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Spoiler alert.  Kelly gets pregnant. She’s lucky she didn’t also get an STD or contract HIV.

If she were in this position a few years ago, she might have been faced with a few options: whether to terminate the pregnancy, or carry the fetus to term and either raise the baby or put it up for adoption.  Kelly does not have these options.  There used to be an abortion provider near her, but it shut its doors.  She may feel trapped and desperate enough at this point that she tries to abort the fetus herself or goes to an unlicensed, “back-alley” facility.  Both of these choices carry great risk of injury or even death for her.

She therefore “decides” to carry the fetus to term.  During the course of her pregnancy, Kelly is unable to access good prenatal care because, yet again, appropriators have made cuts to the Maternal and Child Health Services Block Grant Program and the Title X family planning program.  Without adequate prenatal care and counseling, Kelly and her fetus face a slew of potential health problems.  Her fetus has a much higher risk of being sicker and smaller when it is born.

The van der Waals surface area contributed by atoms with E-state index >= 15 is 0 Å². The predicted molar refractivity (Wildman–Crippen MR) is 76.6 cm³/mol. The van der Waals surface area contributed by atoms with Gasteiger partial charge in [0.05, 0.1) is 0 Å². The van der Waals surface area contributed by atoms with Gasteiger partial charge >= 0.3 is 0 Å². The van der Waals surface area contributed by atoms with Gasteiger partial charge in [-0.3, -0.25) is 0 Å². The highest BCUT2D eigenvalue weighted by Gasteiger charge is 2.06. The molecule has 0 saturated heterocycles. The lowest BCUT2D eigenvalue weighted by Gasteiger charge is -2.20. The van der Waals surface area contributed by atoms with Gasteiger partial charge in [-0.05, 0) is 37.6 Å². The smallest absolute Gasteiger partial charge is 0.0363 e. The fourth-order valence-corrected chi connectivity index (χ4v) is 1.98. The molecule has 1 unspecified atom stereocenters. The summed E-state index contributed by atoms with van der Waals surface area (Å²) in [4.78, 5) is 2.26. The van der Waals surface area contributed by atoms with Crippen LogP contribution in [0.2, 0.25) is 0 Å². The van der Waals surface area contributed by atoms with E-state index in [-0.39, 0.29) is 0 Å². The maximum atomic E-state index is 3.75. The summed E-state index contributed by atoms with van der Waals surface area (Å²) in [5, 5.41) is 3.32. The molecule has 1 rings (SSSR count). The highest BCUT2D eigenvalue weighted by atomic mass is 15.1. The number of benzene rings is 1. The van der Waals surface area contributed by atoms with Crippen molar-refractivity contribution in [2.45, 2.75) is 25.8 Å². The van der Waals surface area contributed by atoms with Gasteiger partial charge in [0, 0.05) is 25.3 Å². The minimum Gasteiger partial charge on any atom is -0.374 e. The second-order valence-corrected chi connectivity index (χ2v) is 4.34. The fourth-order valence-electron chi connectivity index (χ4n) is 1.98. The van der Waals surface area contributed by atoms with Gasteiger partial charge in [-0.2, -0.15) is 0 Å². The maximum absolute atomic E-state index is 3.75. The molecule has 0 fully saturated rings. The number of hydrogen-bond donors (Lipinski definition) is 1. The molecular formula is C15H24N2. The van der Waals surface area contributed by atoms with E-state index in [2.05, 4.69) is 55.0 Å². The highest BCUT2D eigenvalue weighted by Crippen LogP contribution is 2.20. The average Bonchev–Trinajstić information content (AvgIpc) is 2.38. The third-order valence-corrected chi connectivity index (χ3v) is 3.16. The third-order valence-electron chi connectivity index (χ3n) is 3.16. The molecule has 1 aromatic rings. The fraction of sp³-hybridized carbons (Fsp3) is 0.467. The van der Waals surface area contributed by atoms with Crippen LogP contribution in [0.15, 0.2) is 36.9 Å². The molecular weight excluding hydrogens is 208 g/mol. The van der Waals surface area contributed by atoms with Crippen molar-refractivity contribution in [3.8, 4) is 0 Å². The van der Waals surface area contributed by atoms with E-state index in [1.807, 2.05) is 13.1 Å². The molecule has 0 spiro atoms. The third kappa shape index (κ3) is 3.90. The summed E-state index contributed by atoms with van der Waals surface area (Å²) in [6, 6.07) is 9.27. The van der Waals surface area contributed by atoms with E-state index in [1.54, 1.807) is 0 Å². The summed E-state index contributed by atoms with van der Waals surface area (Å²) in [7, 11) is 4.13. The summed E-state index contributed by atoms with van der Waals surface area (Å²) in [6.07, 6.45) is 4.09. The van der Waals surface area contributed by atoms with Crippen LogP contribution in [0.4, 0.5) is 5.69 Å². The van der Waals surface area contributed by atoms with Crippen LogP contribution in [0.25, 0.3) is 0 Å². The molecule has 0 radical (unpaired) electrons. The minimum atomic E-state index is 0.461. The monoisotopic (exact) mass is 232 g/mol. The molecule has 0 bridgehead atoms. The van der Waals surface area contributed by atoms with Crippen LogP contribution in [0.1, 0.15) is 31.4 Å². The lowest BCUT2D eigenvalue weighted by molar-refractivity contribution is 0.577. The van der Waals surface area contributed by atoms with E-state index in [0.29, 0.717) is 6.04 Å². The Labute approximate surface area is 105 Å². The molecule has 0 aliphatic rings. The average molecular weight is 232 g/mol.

Finally, as a struggling new mother who may or may not have completed high school, eighteen-year-old Kelly  works a full time job to try to provide for her and her child.  However, she is unable to put adequate food on the table or ensure the health of her child because, in the most perverse possible decision, House appropriators have cut funding for the Special Supplemental Nutrition Program for Women, Infants and Children, which we all know as WIC, as well as for Community Health Centers.  Kelly and her baby are sicker, more alone, and less prepared to face the myriad challenges of the rest of their lives than it is possible to imagine.  It is a fate no one deserves.